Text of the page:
com.github.jrcs.letsencrypt_nginx_proxy_companion.nginx_proxy to the container, which is used by the LE container to identify which container to hook into.
Last is the only required argument for
docker run, the name of the container image. Just to recap, what this basically is is the command
docker run jwilder/nginx-proxy with a ton of options.
Now that the script is in place, let’s make it executable and run it:
$ sudo chmod +x /usr/docker/nginx-proxy
It will pull (download) a bunch of layers and then print out a string of characters, which is the container id. You won’t need to remember that, since we’ve given our container a catchy name to call it by. To get an overview of your current containers, type
$ docker ps -a
It should look something like this. Make sure the status reads
Up, otherwise something’s gone wrong.
CONTAINER ID IMAGE COMMAND CREATED STATUS PORTS NAMES ebb8027025c5 jwilder/nginx-proxy:alpine "/app/docker-entrypo…" 18 seconds ago Up 17 seconds 192.168.1.100:80->80/tcp, 192.168.1.100:443->443/tcp nginx-proxy
Ok, your proxy server is up and running. At this point, it doesn’t have anything to proxy, so when you go to
http://192.168.1.100 or your domain, you’ll get a
503 error. Let’s fix that.
Step 4: Run the Unifi controller
First, some things to note about the unifi controller. Ubiquiti has a handy table on their site that lists all the ports and what they are used for. We’re keeping it simple here, using only the bare minimum, but most of the other ports can be mapped in the same way (the exception being UDP 1900, but more on that at the end).
The three ports we’ll use are:
- TCP 8443 for web GUI access
- TCP 8080 for device and controller communication
- UDP 3478 for device and controller communication via STUN
In case you wonder why Unifi needs two ports for device and controller communication, that’s a whole other story involving some networking details I might go into in another guide.
The command for this container will go into
docker run -d -it \ --name unifi \ --restart unless-stopped \ \ -e "VIRTUAL_HOST=unifi.example.de" \ -e "VIRTUAL_PORT=8443" \ -e "VIRTUAL_PROTO=https" \ -e "LETSENCRYPT_HOST=unifi.example.com" \ -e "LETSENCRYPT_EMAILfirstname.lastname@example.org" \ \ -v /var/docker/unifi:/config \ \ -p 192.168.5.3:3478:3478/udp \ -p 192.168.5.3:8080:8080 \ \ linuxserver/unifi-controller
Remember, you’ll need to do this as root and don’t forget to make the script executable. Also, use your own domain and email address.
You can see there are five environment variables being set here. These are not actually important for the Unifi controller, but rather our two other containers.
The first three are needed by the nginx proxy:
This tells the proxy under which domain name you would like the unifi controller to be accessible. Of course this domain must point to your server.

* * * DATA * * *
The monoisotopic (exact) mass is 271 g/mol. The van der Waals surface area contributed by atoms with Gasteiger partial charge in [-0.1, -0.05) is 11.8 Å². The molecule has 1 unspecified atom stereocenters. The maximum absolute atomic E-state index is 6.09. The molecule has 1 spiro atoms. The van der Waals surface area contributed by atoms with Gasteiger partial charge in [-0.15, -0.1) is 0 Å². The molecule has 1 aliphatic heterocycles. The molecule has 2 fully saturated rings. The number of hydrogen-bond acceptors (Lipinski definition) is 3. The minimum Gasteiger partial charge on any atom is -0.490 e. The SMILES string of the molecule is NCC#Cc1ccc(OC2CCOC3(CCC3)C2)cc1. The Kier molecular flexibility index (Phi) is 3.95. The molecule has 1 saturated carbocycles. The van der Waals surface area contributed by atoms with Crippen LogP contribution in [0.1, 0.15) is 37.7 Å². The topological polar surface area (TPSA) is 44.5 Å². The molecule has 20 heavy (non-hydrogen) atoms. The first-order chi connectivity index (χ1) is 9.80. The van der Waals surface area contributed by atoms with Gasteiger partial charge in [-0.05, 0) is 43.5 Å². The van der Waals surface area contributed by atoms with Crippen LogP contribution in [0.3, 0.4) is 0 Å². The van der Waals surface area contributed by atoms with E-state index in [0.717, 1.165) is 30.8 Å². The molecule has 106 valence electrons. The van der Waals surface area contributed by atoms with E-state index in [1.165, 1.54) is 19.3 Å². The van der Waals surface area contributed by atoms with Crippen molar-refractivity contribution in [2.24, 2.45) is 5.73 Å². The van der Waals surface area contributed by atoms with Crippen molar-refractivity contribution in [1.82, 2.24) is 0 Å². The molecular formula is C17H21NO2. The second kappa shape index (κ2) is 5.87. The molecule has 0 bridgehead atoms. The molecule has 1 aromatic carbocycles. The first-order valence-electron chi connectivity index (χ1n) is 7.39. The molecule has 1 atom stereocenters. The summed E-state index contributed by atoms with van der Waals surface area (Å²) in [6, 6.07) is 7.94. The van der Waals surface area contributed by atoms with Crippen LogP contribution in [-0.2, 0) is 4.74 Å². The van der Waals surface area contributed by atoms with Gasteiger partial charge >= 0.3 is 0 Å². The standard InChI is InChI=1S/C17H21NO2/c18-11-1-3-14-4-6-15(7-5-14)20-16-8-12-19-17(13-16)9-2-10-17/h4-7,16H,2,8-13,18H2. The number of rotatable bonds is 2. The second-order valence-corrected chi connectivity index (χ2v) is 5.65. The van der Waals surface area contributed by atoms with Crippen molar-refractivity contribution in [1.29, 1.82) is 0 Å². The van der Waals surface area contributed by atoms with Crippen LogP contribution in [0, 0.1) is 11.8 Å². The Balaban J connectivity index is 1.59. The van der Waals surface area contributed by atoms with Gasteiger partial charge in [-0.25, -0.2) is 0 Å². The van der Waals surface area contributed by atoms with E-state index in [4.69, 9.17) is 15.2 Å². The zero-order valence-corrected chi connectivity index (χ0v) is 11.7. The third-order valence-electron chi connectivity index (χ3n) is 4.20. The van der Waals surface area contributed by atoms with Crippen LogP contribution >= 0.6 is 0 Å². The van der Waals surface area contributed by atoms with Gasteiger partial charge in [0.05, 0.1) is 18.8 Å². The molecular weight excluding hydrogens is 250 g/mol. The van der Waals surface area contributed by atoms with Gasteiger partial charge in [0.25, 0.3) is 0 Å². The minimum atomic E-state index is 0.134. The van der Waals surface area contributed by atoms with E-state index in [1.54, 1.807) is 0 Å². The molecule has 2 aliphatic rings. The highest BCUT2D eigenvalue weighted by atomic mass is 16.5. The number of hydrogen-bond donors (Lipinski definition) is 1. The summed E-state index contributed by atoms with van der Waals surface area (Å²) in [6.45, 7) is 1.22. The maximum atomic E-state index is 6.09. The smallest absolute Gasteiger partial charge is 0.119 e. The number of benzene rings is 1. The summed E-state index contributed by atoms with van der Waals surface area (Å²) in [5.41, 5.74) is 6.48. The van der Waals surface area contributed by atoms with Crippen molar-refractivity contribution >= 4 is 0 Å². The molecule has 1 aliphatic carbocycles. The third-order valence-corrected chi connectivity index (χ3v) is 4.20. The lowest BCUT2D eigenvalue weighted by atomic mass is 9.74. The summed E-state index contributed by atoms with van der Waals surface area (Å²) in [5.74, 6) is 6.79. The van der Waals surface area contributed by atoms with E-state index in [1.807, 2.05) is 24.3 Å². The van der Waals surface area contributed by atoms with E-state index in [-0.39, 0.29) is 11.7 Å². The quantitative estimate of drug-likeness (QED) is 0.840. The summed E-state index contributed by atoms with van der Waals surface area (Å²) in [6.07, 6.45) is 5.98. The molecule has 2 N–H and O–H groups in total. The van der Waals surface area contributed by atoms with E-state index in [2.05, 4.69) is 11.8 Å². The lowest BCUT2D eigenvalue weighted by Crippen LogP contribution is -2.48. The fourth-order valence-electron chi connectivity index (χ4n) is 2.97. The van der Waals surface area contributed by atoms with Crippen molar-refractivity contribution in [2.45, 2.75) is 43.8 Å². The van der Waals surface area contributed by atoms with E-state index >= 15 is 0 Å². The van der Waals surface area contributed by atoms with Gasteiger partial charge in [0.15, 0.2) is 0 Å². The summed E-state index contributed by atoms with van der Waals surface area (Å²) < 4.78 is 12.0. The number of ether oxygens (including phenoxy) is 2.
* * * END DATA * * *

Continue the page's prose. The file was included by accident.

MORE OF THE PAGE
This denotes the upstream server port. It defaults to 80, but since the controller’s GUI doesn’t listen on port 80, but on port 8443 instead, that’s what we set it to.
This configures the protocol that the proxy uses to connect to the upstream server (the controller GUI). It defaults to http, but the Unifi controller only allows incoming https connections. Since you’re only supposed to use this reverse proxy on infrastructure you trust, it doesn’t verify the upstream server’s certificate and thus it doesn’t matter that the controller’s out-of-the-box certificate is self-signed.
The last two provide information for the LE companion (which we’ll setup in the next step):
The host (commonName) for the certificate. This should be the same as
The email address LE will send expiry notices to. You have to specify one.
Next is port mapping. We map TCP port 8080 on the host to port 8080 on the container and UDP port 3478 on the host to port 3478 on the container. Again, you may or may not want to bind to an IP address. Note that we didn’t map port 8443 of the controller to a port on the host. Because we use the proxy, we don’t need to, as we will be accessing our controller using
https://unifi.example.com instead of
Why did I use a different IP address here?
My home network has several VLANs. The “dot 1” net is my normal LAN which all the PCs and phones are connected to. The “dot 5” net on the other hand is sort of a management net. Servers, IPMIs, UPSs, management interfaces of switches and APs are in there. So by binding to an address in the “dot 5” net, we make sure that all the APs (and other unifi devices, but I only use their APs) can communicate with the controller. At the same time, the controller GUI is served by the reverse proxy which is actually bound to the “dot 1” net and can be accessed from there.
Of course you don’t have to do this separation, but if you want to, the option is there.
So now if you execute that script and confirm that the container is up, you can open up your domain in a browser and should see the controller setup wizard (it may still say
503 at first, give it a minute to boot up).
Step 5: Let’s encrypt it
Ok, now for the part you’ve come here for. This is essentially more of the same.
docker run -d -it \ --name nginx-letsencrypt \ --restart unless-stopped \ \ --volumes-from nginx-proxy \ -v /var/docker/nginx-proxy/certs:/etc/nginx/certs:rw \ -v /var/run/docker.sock:/var/run/docker.sock:ro \ \ jrcs/letsencrypt-nginx-proxy-companion
Detailed breakdown of the docker run command
--volumes-from looks at all volumes of the
nginx-proxy container and adds them to this container as well.
However, in the following line the certificate folder mount is overwritten to make it writable (
That’s all there is to that one, so save it, make it executable and run it. You can do the following command to look at the logs of the LE container and watch as it goes through all the steps to get the certificate:
$ watch -n 1 docker logs --tail 30 nginx-letsencrypt
You should see something like this:
Creating/renewal unifi.example.com certificates... (unifi.example.com) 2019-01-15 15:15:56,025:INFO:simp_le:1479: Generating new certificate private key 2019-01-15 15:15:58,613:INFO:simp_le:360: Saving key.pem 2019-01-15 15:15:58,613:INFO:simp_le:360: Saving chain.pem 2019-01-15 15:15:58,614:INFO:simp_le:360: Saving fullchain.pem 2019-01-15 15:15:58,614:INFO:simp_le:360: Saving cert.pem Sleep for 3600s
At this point, the LE companion has installed your certifacte and associated data into the
/var/docker/nginx-proxy/certs folder on the host (which, if you remember, the proxy can read from) and reloaded the proxy server. So without needing to do anything further, you can refresh your browser window and will be automatically redirected to the https version of the site.
(I’ll be updating this section if questions keep coming up)
Device auto discovery
Because of the fact that in this setup, all containers are on a bridge network and not actually on your LAN, device auto discovery will not work (afaik), since your LAN and the docker bridge network are on different broadcast domains.